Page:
Statistics do not exist in vacuum.  They have meaning only in comparison to something else.  While someone scoring 100 runs has some independent meaning, i.e. the player crossed home plate 100 times, that tells you nothing about whether 100 runs is good or bad. To determine that, you must have a point of comparison. This comparison is to what is called the reference group. In baseball, a number of different reference groups are used, but for today I want to focus on the replacement level reference group.

The concept of replacement level dates back to the introduction by Keith Woolner of the stat VORP (value over replacment player.) Replacement level is a measure of marginal utility. How much better is a player than the lowest level of players that will be paid by a major league team? That, in essence, is how much more valuable a player is than a replacement level player. To explain more, think back to the bell curve illustration from the post on Rivera and Lidge. If Albert Pujols is the best player in baseball, he is the far right end of the curve, all by himself. As you move back to the left, you find steadily more players at each equivalent amount of talent. At some point you run out of major league roster spots, but there are still large numbers of players of essentially equal ability fighting for those last spots. That pool of players, large numbers of whom play AAA baseball, are the replacement level players.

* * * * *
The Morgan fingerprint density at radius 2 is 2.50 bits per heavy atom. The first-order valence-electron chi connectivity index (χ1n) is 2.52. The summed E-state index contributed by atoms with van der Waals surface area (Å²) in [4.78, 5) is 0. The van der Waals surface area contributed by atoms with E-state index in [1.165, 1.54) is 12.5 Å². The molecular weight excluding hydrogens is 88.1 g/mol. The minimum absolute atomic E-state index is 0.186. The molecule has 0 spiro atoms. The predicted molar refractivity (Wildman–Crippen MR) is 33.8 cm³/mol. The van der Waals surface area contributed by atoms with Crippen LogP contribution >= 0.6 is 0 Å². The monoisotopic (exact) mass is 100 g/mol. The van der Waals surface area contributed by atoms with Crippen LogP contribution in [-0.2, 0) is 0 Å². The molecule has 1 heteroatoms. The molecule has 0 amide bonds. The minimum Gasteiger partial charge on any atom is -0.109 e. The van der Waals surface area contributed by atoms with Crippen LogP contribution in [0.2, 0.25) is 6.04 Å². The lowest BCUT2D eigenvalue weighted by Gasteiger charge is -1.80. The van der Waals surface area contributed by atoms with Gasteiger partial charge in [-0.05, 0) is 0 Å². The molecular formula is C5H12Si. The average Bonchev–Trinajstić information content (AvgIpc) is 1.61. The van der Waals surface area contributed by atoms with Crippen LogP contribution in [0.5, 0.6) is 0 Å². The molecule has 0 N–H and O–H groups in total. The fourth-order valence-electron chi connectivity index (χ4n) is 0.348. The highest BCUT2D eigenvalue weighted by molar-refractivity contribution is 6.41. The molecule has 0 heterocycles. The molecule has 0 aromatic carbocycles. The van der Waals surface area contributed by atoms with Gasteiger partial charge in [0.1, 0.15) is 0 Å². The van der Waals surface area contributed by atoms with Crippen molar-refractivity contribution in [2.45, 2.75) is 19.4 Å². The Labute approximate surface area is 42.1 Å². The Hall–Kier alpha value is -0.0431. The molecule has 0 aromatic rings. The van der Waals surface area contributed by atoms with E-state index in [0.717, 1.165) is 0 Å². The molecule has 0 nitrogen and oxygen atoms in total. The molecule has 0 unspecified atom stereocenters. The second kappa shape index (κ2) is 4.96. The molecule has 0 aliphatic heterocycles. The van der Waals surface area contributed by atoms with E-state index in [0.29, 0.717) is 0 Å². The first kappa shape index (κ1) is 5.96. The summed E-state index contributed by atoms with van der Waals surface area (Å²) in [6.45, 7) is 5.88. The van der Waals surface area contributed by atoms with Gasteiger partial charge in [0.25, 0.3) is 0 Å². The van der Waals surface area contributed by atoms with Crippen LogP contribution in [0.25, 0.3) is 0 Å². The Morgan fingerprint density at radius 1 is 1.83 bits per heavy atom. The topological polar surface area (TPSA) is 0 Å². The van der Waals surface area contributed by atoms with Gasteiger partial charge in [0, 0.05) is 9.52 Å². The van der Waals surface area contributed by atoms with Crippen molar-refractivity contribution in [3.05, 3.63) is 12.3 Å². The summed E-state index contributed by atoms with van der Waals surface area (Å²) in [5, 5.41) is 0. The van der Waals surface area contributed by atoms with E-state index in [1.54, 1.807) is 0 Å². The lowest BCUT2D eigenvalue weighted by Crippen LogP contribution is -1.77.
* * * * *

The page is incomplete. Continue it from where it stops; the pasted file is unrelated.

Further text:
What does replacement level mean, in statistical terms? Woolner defined replacement level as 70 points of OPS less than the league average by position. That is, a replacement level shortstop is 70 points worse than the league average OPS of other shortstops. This controls for the fact that it is harder to play shortstop than first base. For pitchers, Woolner used 1.00 greater than the league average RA (Run Average, i.e. earned and unearned run average). He also controlled for park factors, to keep in mind the better offensive numbers of a replacement level third basemen in Coors Field than one in Petco Park.

So what? Who cares about the notion of replacement level? Think about how much a player is worth. A replacement level player, by definition, should be making the league minimum. They are not really a scarce resource, in baseball terms, as their supply greatly exceeds their demand. For that reason, they should only make $400,000, the league minimum. At each step above that, supply becomes scarcer, and compensation subsequently should increase. Further, replacement level explains how teams can increase productivity at the margins. The weakest players on a roster, as a rule, can be replaced by replacement level players, saving money and possibly increasing production. This is the central point of my criticism of the Griffey contract. At this stage of his career, Griffey is only a replacement level performer, yet he is being paid as someone much better. That is a waste of money and production.